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Part 2: Deploy VMware Cloud Foundation

Before you Begin

As with the previous phase of our deployment, there are a few prerequisites prior to beginning this section. 

Those are:

  • Separate, previously deployed ESXi, Hyper-V or other bare metal host or other laptop/desktop where the CloudBuilder OVA can be deployed with management network connectivity to the FlashStack ESXi hosts.

  • Four vSAN-ready ESXi hosts built in the previous phase of this document for Management Domain.  

  • NTP Server that can communicate with CloudBuilder and underlying ESXi hosts.

  • CloudBuilder OVA deployed on the above host or laptop with a static IP address.

  • Minimum of three routable production VLANS for use with VMware Cloud Foundation (Management, vMotion and VMware vSAN).

  • Required VMware Cloud Foundation license keys

Build the Cloud Foundation Management Domain 

VMware Cloud Foundation deployments all begin in the same way:  Building a Management Domain with vSAN via the CloudBuilder OVA.  This takes a VMware Validated Design (VVD) as input.  This methodology ensures consistency in the critical first phase of a greenfield deployment by requiring users to input a predefined set of values into an excel spreadsheet or JSON file.  This, in turn, minimizes the chance of a mistake and directs users to correct errors before deployment kicks off.  Since this deployment guide is based upon VMware Cloud Foundation 4.0, we will be using VVD6 for our sample architecture.

The first step is to log in to the CloudBuilder VM with the administrator credentials provided when the VM was built.  Once logged in, there is a more exhaustive list of prerequisites specific to VMware Cloud Foundation that need to be reviewed and acknowledged before moving forward.

Once the prerequisites have been reviewed, and the platform type has been specified (VMware VVD) the end-user can download the input specification as an excel spreadsheet or as a JSON file. 

This comprehensive deployment specification needs to be filled out with items such as:

  • VLANs to be used
  • Hostnames for both appliances and ESXi hosts (DNS entries must be made prior to Management Domain deployment)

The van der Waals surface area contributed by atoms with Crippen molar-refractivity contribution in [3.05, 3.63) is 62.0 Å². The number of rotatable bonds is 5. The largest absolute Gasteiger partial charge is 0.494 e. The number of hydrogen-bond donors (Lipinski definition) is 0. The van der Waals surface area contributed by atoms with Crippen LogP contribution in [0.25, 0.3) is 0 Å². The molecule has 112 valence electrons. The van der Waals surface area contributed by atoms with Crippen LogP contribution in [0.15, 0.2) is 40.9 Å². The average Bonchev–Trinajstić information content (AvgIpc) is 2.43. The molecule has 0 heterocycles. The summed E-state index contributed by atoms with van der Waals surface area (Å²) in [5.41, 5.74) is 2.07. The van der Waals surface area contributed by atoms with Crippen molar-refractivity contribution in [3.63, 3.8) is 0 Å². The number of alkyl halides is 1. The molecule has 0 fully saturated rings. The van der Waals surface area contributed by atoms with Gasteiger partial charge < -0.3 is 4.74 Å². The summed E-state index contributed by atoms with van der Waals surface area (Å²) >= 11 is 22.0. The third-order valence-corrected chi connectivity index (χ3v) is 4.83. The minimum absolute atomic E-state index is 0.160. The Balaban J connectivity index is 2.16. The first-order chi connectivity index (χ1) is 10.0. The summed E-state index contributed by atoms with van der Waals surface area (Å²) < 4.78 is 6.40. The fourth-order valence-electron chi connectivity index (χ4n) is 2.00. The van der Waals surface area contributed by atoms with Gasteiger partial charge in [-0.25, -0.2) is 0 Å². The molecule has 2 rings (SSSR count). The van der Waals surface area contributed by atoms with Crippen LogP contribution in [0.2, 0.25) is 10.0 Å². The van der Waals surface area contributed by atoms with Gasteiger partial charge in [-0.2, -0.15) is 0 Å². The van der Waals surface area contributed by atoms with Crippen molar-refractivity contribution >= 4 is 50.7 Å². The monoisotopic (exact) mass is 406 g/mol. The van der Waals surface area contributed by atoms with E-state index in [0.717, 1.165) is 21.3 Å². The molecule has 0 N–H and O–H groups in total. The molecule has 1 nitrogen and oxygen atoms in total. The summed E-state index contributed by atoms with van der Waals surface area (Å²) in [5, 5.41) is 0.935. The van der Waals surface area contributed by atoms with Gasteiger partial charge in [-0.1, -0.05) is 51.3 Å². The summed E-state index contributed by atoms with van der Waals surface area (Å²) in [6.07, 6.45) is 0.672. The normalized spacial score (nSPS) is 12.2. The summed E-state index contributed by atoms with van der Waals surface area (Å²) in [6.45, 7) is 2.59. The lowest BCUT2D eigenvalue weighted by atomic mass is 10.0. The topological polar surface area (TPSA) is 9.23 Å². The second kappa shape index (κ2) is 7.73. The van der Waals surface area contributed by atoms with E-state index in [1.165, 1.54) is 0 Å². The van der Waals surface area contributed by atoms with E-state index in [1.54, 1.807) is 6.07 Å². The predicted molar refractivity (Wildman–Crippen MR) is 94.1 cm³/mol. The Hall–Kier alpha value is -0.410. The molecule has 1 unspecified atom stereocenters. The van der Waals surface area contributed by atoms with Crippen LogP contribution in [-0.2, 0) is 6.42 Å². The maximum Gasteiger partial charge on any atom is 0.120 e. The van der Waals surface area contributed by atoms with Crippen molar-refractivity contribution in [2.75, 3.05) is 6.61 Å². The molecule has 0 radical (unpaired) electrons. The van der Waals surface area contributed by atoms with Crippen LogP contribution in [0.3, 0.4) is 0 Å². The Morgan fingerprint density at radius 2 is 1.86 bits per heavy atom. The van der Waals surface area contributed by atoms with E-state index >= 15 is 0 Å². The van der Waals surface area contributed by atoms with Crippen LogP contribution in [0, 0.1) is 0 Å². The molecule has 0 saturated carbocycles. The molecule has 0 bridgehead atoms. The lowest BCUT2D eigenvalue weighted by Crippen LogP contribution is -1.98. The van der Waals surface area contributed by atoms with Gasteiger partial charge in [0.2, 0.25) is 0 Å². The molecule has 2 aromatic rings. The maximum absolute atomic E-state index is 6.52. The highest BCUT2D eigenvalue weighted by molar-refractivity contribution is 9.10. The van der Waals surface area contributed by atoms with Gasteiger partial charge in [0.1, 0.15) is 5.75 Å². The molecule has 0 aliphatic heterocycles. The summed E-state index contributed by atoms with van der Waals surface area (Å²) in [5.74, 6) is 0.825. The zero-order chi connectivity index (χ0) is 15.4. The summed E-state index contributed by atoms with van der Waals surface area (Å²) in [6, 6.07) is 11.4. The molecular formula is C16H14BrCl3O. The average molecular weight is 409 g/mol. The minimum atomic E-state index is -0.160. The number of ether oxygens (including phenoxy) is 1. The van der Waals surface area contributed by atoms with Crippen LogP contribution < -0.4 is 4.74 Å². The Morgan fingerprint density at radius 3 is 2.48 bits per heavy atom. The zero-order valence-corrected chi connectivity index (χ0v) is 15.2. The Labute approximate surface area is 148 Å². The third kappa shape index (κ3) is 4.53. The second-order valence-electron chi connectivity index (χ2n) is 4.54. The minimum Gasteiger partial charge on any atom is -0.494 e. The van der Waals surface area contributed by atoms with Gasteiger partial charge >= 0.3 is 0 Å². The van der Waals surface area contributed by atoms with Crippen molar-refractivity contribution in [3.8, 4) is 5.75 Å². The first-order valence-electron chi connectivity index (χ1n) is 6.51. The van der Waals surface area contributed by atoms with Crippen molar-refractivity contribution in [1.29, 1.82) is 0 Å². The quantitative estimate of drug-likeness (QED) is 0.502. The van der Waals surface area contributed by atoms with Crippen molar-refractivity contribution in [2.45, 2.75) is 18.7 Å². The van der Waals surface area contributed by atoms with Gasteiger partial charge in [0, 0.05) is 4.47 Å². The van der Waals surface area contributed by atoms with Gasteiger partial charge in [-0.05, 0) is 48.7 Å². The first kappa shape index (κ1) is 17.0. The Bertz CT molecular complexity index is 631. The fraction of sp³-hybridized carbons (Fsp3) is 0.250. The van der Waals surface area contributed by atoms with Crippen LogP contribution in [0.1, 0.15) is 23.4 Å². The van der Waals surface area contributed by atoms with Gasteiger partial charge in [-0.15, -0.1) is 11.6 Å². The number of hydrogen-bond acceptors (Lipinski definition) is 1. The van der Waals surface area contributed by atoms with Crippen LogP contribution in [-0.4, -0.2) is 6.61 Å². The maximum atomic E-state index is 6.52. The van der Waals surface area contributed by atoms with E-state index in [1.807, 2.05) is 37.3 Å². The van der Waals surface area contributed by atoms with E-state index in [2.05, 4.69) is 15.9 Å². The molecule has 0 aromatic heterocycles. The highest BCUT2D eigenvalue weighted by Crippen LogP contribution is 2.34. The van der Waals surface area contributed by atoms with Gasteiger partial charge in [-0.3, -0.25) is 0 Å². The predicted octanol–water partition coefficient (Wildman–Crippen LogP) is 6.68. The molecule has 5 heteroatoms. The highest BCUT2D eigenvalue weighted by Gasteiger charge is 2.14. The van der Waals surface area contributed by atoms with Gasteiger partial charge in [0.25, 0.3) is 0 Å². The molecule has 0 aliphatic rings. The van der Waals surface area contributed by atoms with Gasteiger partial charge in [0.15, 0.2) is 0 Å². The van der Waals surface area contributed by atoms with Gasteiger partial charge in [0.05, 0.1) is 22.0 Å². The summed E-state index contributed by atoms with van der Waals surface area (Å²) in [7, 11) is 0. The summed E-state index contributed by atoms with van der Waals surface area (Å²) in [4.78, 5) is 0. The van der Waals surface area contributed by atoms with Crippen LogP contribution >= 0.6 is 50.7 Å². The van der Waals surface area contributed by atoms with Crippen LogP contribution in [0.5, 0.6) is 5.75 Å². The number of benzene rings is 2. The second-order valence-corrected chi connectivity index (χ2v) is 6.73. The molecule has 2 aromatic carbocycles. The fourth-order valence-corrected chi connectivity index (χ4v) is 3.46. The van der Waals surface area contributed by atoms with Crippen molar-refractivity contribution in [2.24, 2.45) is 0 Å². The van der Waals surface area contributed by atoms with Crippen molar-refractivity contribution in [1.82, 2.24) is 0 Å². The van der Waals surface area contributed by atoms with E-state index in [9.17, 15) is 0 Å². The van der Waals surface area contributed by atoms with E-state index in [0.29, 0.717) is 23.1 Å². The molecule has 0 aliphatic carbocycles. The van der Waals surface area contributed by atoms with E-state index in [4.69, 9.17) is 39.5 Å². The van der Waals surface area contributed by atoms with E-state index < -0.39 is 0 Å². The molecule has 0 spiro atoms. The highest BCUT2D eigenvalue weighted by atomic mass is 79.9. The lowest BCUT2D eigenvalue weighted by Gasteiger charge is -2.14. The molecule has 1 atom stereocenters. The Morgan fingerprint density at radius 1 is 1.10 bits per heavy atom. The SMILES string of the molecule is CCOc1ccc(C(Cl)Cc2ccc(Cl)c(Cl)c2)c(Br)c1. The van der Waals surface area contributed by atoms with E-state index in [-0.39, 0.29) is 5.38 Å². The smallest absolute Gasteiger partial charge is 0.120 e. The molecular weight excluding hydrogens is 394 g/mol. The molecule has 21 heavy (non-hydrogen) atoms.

• VMware product license keys
  • Appliance users and passwords 
  • DNS/NTP servers

In a larger environment some of those items above needed might require communicating with multiple groups (e.g. network, security and software procurement teams) in order to gather all of the input data needed.  However, once all of this data has been amassed, the input specification will be uploaded to CloudBuilder, checked and then the SDDC and Management Domain deployment will kick off after verification. 

As with Cisco Validated Designs, VMware Validated Designs are a blueprint that automates formerly repetitive tasks and will stand up the entire Management Domain stack on the end users behalf, bringing VMware online much faster than the manual alternative. 

As the deployment process continues, users can see each step of the deployment process.  If any errors are encountered they will be displayed within the GUI, providing context on when and where an issue was encountered.  Detailed logs of the bring-up process can be found by connecting via ssh to the CloudBuilder VM itself and reviewed for more details when necessary.

SDDC Manager and Management Domain deployment times can vary greatly depending on how many ESXi hosts are in the management cluster, ESXi host resources and overall network connectivity, but once completed CloudBuilder will have fulfilled its role and SDDC Manager can be launched.

With the Management Deployment phase now completed in the preceding steps, we will now walk through a few options for using Workload Domains with Pure Storage.

Click here to proceed to Part 3 of the deployment process:  Adding Workload Domains with Pure Storage.